Saturday, December 19, 2009

My Constitution, Section 16

Section 16 - Propriety and accountability

16(1) All Officers and employees shall carry out their functions and duties promptly, reasonably, and with intent to secure the liberties of all individuals within their jurisdictions; and all governments shall institute and manage their operations to that end.
The first part is the basic standard of conduct required of every single individual working in or for the government, covering both content and methodology. The second part is that the structures of government functions should be created and operated so as to enable individuals to meet the standards they are to be judged by.
16(2) All individuals who are employees or subsidiary Officers shall obey clear orders irrespective of their opinion on the legality of orders; review by a court shall not be sought without reasonable belief that time permits review without obviating the orders; disobedience shall be an offence irrespective of a finding that the orders were illegal; and obedience shall not be cause for prosecution if that individual had acted as reasonably under the circumstances as was practicable.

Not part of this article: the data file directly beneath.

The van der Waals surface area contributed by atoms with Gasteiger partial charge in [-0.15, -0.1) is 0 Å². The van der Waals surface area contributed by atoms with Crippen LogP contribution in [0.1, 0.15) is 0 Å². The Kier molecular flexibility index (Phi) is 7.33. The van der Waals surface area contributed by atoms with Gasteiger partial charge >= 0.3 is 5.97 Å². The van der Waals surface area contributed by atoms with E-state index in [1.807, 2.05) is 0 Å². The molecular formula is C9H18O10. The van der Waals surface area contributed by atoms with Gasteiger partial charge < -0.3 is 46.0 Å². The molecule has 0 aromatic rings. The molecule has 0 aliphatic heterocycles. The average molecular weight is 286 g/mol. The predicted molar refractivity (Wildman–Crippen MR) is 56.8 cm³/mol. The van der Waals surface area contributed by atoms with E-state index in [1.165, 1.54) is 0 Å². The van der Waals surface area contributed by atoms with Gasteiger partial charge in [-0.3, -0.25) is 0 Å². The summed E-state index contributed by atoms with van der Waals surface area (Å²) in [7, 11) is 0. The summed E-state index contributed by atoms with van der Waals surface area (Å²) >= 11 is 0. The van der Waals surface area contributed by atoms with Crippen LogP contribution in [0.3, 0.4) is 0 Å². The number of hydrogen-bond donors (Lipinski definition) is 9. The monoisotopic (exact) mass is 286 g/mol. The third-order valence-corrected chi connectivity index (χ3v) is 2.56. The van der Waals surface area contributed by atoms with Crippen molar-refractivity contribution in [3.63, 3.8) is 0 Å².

A subsidiary Officer frequently will not have the context required to make a full judgement of the legal and moral status of the orders given by a superior, but even if they did there would be a gross departure from the rule of law by way of subverting the role of the courts arising from disobedience. The options that an employee or subsidiary Officer has are to obey the orders, seek a ruling if there is sufficient time, or resign altogether. The junior staff do not get to pick and choose which orders they will and will not obey.

The flip side of a requirement to obey illegal orders on the part of junior staff is immunity from prosecution for that obedience – there cannot be one without the other. Also, while they can’t pick and choose whether to obey, there is frequently still scope for alternative actions while obeying them, and in that case they should pick the course of action within that framework of orders that the Reasonable Person in their shoes would consider the most consistent with liberty.